At the end of Act 1, scene 1 of Julius Caeser, Flavius compares Caesar to bird. Why?

Asked on by awilli19

1 Answer | Add Yours

Top Answer

billdelaney's profile pic

William Delaney | (Level 3) Distinguished Educator

Posted on

In Act 1, Scene 1 of the play two tribunes, Flavius and Murellus, are going around the streets pulling down decorations that have been hung on Caesar's statues in his honor. Their confrontation with a large group of plebians dramatizes the growing popularity of Caesar and a growing resentment and opposition to him among some of the aristocracy. Flavius compares the scarves, or ornaments, or decorations they are pulling down to feathers being plucked from a bird in order to keep it from flying too high, i.e., to keep Caesar from aspiring to become a monarch.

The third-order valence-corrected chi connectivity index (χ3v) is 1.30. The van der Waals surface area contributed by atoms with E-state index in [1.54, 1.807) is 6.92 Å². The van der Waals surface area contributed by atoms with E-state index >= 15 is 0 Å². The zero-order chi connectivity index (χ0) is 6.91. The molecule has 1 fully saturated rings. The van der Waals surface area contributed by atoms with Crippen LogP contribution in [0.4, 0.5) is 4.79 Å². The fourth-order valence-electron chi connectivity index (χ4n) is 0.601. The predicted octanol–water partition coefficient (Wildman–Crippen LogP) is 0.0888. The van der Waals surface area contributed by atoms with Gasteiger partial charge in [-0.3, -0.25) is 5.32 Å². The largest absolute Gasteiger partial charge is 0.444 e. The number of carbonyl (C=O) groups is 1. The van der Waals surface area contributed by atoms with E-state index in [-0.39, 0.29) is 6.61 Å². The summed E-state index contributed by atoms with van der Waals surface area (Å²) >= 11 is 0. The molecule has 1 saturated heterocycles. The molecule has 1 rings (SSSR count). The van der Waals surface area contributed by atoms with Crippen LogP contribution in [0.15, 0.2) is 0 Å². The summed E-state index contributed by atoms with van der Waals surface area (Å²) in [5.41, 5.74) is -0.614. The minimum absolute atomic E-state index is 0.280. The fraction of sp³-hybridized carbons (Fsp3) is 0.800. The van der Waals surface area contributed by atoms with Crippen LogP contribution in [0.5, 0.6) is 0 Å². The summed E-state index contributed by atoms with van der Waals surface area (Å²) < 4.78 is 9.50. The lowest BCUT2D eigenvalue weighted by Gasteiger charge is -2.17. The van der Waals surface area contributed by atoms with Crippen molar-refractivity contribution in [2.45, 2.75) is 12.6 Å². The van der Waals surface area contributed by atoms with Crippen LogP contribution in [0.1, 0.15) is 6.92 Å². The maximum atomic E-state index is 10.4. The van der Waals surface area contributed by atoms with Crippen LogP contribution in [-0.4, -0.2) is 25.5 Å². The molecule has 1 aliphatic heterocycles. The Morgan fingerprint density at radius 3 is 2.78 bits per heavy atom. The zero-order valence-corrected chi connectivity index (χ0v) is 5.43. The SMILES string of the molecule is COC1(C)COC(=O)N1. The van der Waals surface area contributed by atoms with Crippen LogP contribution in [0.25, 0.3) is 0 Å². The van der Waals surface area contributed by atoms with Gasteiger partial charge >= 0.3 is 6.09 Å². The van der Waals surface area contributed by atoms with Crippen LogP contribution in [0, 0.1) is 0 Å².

In Act 1, Scene 2, Casca tells Cassius and Brutus: "I could tell you more news, too. Murellus and Flavius, for pulling scarves off Caesar's images, are put to silence" (deprived of their tribuneships and exiled).


We’ve answered 319,849 questions. We can answer yours, too.

Ask a question